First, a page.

Herzog & de Meuron is the Basel-based architects who has designed their latest modern architectural building project that is called as "VitraHaus building", a series of stacked pitched-roof boxed for Vitra’s Home Collection with a striking appearance located on the northern side of the grounds in front of the fenced perimeter of the production premises.
The VitraHaus joins two other buildings in this area, the Vitra Design Museum by Frank Gehry (1989) and the Conference Pavilion by Tadao Ando (1993). The ample size of the plot made it possible to position the new structure a good distance away from the Vitra Design Museum and adjacent gatehouse, making room for an extension of the orchard meadow in front of the buildings, a typical feature of the local landscape.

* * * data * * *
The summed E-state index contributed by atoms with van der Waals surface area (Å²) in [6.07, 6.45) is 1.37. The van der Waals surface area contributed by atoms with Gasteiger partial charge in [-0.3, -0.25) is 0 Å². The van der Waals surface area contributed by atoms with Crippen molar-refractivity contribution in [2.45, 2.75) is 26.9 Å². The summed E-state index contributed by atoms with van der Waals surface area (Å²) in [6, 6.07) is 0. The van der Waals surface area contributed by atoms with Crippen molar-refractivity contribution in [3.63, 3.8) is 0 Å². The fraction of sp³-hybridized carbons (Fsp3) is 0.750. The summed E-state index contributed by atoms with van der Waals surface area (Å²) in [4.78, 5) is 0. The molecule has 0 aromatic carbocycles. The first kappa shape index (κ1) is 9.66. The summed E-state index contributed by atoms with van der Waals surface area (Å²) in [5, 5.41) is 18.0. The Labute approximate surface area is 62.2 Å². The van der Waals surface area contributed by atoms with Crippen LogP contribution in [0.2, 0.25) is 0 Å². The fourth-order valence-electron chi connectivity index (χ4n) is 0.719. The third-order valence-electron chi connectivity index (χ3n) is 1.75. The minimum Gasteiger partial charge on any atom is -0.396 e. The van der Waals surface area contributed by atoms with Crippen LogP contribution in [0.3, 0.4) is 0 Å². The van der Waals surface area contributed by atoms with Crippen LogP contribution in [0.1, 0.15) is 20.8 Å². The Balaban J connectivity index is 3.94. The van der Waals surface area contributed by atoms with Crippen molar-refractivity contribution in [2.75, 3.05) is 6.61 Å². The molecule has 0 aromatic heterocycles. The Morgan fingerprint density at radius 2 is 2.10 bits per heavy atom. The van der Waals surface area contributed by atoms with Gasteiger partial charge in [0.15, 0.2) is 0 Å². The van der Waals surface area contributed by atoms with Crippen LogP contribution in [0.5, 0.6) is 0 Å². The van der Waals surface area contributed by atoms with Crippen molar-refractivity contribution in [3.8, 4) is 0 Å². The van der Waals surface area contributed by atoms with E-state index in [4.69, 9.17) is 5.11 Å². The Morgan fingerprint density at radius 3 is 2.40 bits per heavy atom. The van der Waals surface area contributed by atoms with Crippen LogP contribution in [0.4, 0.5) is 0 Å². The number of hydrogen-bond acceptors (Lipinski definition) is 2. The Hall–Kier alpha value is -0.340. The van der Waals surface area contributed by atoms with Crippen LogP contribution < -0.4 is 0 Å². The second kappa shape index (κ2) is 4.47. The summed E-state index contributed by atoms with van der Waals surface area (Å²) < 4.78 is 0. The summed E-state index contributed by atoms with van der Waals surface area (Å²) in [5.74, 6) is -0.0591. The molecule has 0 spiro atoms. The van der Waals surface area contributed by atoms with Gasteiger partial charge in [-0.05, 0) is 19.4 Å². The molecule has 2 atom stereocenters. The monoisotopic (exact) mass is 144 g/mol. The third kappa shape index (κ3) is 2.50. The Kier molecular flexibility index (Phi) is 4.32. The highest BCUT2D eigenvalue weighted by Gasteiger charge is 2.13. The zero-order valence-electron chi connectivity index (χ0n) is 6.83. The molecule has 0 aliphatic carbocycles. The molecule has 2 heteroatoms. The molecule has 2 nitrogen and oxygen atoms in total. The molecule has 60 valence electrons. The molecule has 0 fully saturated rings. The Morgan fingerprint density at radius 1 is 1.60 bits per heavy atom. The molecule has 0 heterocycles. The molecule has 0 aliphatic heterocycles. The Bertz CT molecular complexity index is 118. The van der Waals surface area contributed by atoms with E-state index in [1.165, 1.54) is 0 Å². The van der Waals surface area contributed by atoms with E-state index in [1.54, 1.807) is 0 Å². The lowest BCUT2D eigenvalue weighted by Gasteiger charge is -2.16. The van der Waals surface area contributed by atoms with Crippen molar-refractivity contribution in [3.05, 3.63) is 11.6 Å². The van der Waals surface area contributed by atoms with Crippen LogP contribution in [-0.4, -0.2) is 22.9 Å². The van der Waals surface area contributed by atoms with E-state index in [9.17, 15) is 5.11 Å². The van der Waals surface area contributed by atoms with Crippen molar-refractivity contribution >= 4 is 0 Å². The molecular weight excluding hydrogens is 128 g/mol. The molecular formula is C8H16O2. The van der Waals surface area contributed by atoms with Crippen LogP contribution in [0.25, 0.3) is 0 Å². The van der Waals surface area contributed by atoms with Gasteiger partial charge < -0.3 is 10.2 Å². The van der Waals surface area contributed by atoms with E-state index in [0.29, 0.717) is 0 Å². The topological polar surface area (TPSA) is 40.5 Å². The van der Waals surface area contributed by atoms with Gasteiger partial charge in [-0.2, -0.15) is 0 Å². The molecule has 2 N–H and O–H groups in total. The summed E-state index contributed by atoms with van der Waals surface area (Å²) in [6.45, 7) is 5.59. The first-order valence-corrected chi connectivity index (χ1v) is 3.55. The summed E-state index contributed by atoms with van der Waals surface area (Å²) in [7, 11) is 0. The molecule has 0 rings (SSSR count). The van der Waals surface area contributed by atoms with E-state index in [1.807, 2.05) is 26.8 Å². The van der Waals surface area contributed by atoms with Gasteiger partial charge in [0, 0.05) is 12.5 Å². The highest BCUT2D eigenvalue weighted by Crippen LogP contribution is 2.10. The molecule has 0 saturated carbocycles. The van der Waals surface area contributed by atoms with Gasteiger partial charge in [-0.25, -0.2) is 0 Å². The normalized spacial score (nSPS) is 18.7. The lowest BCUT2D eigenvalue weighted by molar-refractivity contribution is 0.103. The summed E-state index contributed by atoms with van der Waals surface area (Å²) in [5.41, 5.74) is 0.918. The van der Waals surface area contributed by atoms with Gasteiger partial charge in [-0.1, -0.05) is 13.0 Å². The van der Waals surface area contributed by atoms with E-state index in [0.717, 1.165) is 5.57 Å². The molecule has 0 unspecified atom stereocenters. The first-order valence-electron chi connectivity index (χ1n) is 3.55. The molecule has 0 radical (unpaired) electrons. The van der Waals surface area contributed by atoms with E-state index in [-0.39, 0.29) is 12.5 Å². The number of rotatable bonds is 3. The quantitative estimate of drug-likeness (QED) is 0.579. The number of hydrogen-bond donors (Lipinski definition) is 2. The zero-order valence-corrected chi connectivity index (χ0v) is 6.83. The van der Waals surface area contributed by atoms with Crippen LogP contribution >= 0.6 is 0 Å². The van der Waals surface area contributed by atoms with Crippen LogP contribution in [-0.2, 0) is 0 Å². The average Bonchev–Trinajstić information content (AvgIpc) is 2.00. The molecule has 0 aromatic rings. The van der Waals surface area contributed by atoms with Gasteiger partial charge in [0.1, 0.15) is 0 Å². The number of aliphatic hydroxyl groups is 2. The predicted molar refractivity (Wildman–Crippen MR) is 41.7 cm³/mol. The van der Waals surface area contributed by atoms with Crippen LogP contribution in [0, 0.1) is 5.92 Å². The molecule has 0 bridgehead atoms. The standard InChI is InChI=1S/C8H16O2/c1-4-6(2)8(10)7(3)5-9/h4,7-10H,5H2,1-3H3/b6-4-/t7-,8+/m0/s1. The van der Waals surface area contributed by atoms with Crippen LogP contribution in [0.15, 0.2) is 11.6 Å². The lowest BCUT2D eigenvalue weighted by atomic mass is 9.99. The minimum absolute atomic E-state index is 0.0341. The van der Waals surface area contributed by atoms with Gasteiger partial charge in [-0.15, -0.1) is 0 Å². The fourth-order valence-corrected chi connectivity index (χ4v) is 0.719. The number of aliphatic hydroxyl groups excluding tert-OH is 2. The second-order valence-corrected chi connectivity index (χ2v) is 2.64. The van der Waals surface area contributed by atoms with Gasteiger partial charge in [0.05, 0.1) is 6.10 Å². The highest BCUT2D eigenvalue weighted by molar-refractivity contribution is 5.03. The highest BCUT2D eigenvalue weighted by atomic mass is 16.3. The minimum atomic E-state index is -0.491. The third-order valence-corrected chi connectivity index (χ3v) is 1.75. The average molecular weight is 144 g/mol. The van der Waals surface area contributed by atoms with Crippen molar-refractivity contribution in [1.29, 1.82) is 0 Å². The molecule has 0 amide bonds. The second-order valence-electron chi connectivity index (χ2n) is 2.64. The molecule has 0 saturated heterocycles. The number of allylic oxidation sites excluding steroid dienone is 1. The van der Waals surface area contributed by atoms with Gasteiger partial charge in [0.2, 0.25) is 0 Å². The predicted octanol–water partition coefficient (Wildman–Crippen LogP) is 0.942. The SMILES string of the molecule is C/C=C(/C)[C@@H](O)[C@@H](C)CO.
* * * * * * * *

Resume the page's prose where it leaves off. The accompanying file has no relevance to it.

The concept of the VitraHaus connects two themes that appear repeatedly in the oeuvre of Herzog & de Meuron: the theme of the archetypal house and the theme of stacked volumes. In Weil am Rhein, it was especially appropriate to return to the idea of the ur-house, since the primary purpose of the five-storey building is to present furnishings and objects for the home. Due to the proportions and dimensions of the interior spaces – the architects use the term ‘domestic scale’ – the showrooms are reminiscent of familiar residential settings.
The individual ‘houses’, which have the general characteristics of a display space, are conceived as abstract elements. With just a few exceptions, only the gable ends are glazed, and the structural volumes seem to have been shaped with an extrusion press. Stacked into a total of five stories and breathtakingly cantilevered up to 49 feet in some places, the twelve houses, whose floor slabs intersect the underlying gables, create a three-dimensional assemblage – a pile of houses that, at first glance, has an almost chaotic appearance.